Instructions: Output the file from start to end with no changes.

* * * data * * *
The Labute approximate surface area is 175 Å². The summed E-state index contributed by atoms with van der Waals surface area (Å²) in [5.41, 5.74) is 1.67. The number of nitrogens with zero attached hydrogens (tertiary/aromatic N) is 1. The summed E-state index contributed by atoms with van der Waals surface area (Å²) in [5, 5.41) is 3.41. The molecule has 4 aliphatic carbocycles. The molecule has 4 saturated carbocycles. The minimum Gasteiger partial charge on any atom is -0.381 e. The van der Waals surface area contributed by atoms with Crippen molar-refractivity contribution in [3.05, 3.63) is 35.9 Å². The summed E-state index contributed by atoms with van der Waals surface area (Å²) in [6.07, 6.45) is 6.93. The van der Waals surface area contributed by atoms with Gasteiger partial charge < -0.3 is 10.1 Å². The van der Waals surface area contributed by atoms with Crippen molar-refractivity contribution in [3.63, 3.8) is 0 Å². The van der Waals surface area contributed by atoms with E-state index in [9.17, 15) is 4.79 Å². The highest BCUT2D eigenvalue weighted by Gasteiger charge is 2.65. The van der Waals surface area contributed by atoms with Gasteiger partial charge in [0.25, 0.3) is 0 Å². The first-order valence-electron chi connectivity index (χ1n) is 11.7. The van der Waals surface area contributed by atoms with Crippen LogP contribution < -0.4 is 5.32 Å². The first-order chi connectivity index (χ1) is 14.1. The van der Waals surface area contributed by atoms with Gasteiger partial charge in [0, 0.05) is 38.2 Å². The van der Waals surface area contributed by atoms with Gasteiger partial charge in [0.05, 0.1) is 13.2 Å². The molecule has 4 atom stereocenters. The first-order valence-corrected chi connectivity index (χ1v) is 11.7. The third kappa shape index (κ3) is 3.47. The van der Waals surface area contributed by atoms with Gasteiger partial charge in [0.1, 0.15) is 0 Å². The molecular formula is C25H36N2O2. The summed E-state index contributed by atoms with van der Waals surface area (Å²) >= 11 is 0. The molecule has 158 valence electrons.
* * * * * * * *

The Labute approximate surface area is 175 Å². The summed E-state index contributed by atoms with van der Waals surface area (Å²) in [5.41, 5.74) is 1.67. The number of nitrogens with zero attached hydrogens (tertiary/aromatic N) is 1. The summed E-state index contributed by atoms with van der Waals surface area (Å²) in [5, 5.41) is 3.41. The molecule has 4 aliphatic carbocycles. The molecule has 4 saturated carbocycles. The minimum Gasteiger partial charge on any atom is -0.381 e. The van der Waals surface area contributed by atoms with Crippen molar-refractivity contribution in [3.05, 3.63) is 35.9 Å². The summed E-state index contributed by atoms with van der Waals surface area (Å²) in [6.07, 6.45) is 6.93. The van der Waals surface area contributed by atoms with Gasteiger partial charge < -0.3 is 10.1 Å². The van der Waals surface area contributed by atoms with Crippen molar-refractivity contribution in [3.63, 3.8) is 0 Å². The van der Waals surface area contributed by atoms with E-state index in [9.17, 15) is 4.79 Å². The highest BCUT2D eigenvalue weighted by Gasteiger charge is 2.65. The van der Waals surface area contributed by atoms with Gasteiger partial charge in [0.25, 0.3) is 0 Å². The first-order valence-electron chi connectivity index (χ1n) is 11.7. The van der Waals surface area contributed by atoms with Crippen LogP contribution < -0.4 is 5.32 Å². The first-order chi connectivity index (χ1) is 14.1. The van der Waals surface area contributed by atoms with Gasteiger partial charge in [0, 0.05) is 38.2 Å². The van der Waals surface area contributed by atoms with Gasteiger partial charge in [0.05, 0.1) is 13.2 Å². The molecule has 4 atom stereocenters. The first-order valence-corrected chi connectivity index (χ1v) is 11.7. The third kappa shape index (κ3) is 3.47. The van der Waals surface area contributed by atoms with Gasteiger partial charge in [0.1, 0.15) is 0 Å². The molecular formula is C25H36N2O2. The summed E-state index contributed by atoms with van der Waals surface area (Å²) >= 11 is 0. The molecule has 158 valence electrons.